New Amazon Service Unlocks your Front Door for Packages

Recently, Amazon Inc., the world’s largest online retailer, announced a new system that allows delivery workers to leave a package directly inside the house of an Amazon Prime member, instead of leaving it outside when the customer is not at home.

This service is called Amazon Key. For Amazon Key, a cloud-controlled camera and a smart lock are needed. The camera—made by Amazon—is called the Cloud Cam and sells for $120. Amazon offers a Cloud Cam and smart lock combo for $249.99.

The delivery person is required to knock on the door or ring the doorbell at the customer’s house. If the door is not opened, the person can scan the barcode of the package and press an “Unlock” button on a mobile app. When the button is pressed, Amazon quickly checks the system to make sure that the right package is being delivered by the right person at the right door. If everything is correct, the customer's door unlocks. While the delivery is occurring, the customer can see it live on his or her smartphone. The delivery person can’t continue on with other deliveries until the house is locked again.

The Amazon Key can also allow entry for other service professionals, like dog walkers or cleaners. It can even be used to let in visiting guests. Customers who have home security systems will have to disarm them on the day of delivery to allow access to the delivery person. Amazon does not recommend the Amazon Key system for customers with a pet that can reach the front door.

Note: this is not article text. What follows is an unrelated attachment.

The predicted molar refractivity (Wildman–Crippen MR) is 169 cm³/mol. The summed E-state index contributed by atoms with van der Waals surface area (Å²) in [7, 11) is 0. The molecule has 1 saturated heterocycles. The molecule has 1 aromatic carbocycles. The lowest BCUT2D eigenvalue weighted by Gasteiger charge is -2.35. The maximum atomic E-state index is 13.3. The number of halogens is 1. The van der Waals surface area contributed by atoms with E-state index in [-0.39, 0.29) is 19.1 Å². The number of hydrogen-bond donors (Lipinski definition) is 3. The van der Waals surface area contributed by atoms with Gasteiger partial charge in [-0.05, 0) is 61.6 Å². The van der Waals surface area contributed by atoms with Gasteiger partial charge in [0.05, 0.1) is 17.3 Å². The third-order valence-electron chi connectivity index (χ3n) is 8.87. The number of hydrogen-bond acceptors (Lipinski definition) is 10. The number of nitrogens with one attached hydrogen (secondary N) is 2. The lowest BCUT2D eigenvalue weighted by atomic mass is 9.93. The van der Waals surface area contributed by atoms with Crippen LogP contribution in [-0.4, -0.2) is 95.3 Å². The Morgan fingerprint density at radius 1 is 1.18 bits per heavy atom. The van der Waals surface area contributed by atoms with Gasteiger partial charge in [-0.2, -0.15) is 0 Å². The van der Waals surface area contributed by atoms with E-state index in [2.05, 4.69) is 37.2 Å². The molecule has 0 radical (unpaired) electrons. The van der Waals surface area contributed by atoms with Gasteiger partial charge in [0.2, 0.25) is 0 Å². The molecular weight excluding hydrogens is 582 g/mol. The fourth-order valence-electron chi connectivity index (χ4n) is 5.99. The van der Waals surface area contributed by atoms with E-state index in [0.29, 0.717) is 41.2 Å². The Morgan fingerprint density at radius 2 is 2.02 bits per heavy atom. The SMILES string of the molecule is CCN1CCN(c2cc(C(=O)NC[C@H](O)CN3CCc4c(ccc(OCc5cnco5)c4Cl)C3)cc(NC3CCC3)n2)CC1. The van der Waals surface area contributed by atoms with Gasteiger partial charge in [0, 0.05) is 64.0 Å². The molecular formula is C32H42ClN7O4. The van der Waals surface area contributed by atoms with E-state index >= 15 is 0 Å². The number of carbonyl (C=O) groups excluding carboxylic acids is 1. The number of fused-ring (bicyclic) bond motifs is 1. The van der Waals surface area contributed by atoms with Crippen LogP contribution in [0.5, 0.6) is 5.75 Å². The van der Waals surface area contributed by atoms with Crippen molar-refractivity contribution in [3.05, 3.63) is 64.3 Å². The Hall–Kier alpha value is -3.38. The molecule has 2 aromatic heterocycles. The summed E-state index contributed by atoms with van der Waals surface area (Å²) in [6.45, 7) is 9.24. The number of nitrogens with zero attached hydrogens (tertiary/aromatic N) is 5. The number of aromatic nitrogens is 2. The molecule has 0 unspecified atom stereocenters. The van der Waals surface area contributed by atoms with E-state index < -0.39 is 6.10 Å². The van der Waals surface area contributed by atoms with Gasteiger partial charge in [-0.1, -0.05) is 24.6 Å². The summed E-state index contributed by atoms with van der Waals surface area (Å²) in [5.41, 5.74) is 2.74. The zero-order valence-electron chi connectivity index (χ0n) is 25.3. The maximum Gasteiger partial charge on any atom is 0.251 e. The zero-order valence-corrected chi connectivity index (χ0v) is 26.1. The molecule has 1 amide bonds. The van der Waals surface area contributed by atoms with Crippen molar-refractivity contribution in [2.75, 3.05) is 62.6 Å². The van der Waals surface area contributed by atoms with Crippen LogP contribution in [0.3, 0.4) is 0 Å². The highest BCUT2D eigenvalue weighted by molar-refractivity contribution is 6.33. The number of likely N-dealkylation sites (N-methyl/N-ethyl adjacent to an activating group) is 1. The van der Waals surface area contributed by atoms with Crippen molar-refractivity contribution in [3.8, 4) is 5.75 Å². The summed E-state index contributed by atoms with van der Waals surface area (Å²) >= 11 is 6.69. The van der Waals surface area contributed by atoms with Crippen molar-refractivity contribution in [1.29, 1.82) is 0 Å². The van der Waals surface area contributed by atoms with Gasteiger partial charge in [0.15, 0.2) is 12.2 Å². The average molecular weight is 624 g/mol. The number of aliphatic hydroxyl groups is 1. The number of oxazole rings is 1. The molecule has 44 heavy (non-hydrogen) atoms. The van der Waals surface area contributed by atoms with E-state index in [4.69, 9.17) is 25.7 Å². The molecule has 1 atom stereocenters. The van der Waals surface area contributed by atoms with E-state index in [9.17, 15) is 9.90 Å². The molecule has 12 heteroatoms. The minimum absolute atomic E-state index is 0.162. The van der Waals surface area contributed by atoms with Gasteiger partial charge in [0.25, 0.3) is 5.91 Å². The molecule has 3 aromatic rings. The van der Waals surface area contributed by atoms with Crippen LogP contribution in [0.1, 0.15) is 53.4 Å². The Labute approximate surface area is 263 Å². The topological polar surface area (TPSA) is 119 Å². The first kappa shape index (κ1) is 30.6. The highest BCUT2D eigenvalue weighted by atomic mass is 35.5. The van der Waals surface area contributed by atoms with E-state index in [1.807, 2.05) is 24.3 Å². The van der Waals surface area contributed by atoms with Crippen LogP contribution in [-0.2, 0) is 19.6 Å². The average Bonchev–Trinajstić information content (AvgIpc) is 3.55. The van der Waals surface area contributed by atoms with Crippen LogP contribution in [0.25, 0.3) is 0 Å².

Amazon is not the only retailer experimenting with home-entry systems. In September, Walmart announced a system that allows a delivery person to place grocery items straight into the customer’s fridge.

The Amazon Key will be available in 37 U.S. cities including Atlanta, Chicago, Indianapolis, Milwaukee, Minneapolis, and St. Paul. Whether people will use it is another matter. Michael Pachter, an analyst at Wedbush Securities, thinks not. “Consumers are unwilling to relinquish control of the door to a faceless, unknown delivery person.” he said, “It’s just creepy.”

[Sources: Reuters; British Broadcasting Corporation (BBC); Walmart Today]